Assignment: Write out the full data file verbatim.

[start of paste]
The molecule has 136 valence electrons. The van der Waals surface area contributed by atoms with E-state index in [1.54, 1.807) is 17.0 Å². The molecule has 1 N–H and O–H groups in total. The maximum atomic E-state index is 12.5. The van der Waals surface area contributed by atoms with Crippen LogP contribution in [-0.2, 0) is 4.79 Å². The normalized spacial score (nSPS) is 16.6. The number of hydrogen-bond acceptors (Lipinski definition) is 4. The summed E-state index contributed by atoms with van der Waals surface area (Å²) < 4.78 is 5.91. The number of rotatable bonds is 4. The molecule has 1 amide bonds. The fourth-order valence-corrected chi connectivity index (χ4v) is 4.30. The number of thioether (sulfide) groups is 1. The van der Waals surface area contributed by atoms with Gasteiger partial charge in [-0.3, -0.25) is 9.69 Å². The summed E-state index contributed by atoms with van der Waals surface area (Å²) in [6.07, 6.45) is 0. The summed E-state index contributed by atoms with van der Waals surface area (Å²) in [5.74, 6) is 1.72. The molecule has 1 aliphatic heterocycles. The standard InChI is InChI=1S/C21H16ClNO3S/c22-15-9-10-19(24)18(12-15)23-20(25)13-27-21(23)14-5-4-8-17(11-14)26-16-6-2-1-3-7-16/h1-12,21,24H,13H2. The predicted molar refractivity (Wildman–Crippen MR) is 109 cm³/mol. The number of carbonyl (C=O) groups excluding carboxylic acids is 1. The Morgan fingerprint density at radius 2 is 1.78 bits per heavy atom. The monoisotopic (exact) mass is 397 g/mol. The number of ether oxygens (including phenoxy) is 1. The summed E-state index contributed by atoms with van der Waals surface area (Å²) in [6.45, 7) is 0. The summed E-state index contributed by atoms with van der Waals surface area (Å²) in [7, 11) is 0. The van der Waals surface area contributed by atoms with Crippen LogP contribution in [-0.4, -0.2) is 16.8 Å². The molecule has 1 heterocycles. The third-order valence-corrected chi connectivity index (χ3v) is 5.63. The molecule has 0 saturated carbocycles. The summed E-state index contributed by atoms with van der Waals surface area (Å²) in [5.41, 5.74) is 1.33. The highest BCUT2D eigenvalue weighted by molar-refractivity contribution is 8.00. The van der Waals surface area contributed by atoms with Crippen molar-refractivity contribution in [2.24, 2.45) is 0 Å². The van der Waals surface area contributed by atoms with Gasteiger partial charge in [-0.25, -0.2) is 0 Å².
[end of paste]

The molecule has 136 valence electrons. The van der Waals surface area contributed by atoms with E-state index in [1.54, 1.807) is 17.0 Å². The molecule has 1 N–H and O–H groups in total. The maximum atomic E-state index is 12.5. The van der Waals surface area contributed by atoms with Crippen LogP contribution in [-0.2, 0) is 4.79 Å². The normalized spacial score (nSPS) is 16.6. The number of hydrogen-bond acceptors (Lipinski definition) is 4. The summed E-state index contributed by atoms with van der Waals surface area (Å²) < 4.78 is 5.91. The number of rotatable bonds is 4. The molecule has 1 amide bonds. The fourth-order valence-corrected chi connectivity index (χ4v) is 4.30. The number of thioether (sulfide) groups is 1. The van der Waals surface area contributed by atoms with Gasteiger partial charge in [-0.3, -0.25) is 9.69 Å². The summed E-state index contributed by atoms with van der Waals surface area (Å²) in [6.07, 6.45) is 0. The summed E-state index contributed by atoms with van der Waals surface area (Å²) in [5.74, 6) is 1.72. The molecule has 1 aliphatic heterocycles. The standard InChI is InChI=1S/C21H16ClNO3S/c22-15-9-10-19(24)18(12-15)23-20(25)13-27-21(23)14-5-4-8-17(11-14)26-16-6-2-1-3-7-16/h1-12,21,24H,13H2. The predicted molar refractivity (Wildman–Crippen MR) is 109 cm³/mol. The number of carbonyl (C=O) groups excluding carboxylic acids is 1. The Morgan fingerprint density at radius 2 is 1.78 bits per heavy atom. The monoisotopic (exact) mass is 397 g/mol. The number of ether oxygens (including phenoxy) is 1. The summed E-state index contributed by atoms with van der Waals surface area (Å²) in [6.45, 7) is 0. The summed E-state index contributed by atoms with van der Waals surface area (Å²) in [7, 11) is 0. The van der Waals surface area contributed by atoms with Crippen LogP contribution in [-0.4, -0.2) is 16.8 Å². The molecule has 1 heterocycles. The third-order valence-corrected chi connectivity index (χ3v) is 5.63. The molecule has 0 saturated carbocycles. The summed E-state index contributed by atoms with van der Waals surface area (Å²) in [5.41, 5.74) is 1.33. The highest BCUT2D eigenvalue weighted by molar-refractivity contribution is 8.00. The van der Waals surface area contributed by atoms with Crippen molar-refractivity contribution in [2.24, 2.45) is 0 Å². The van der Waals surface area contributed by atoms with Gasteiger partial charge in [-0.25, -0.2) is 0 Å².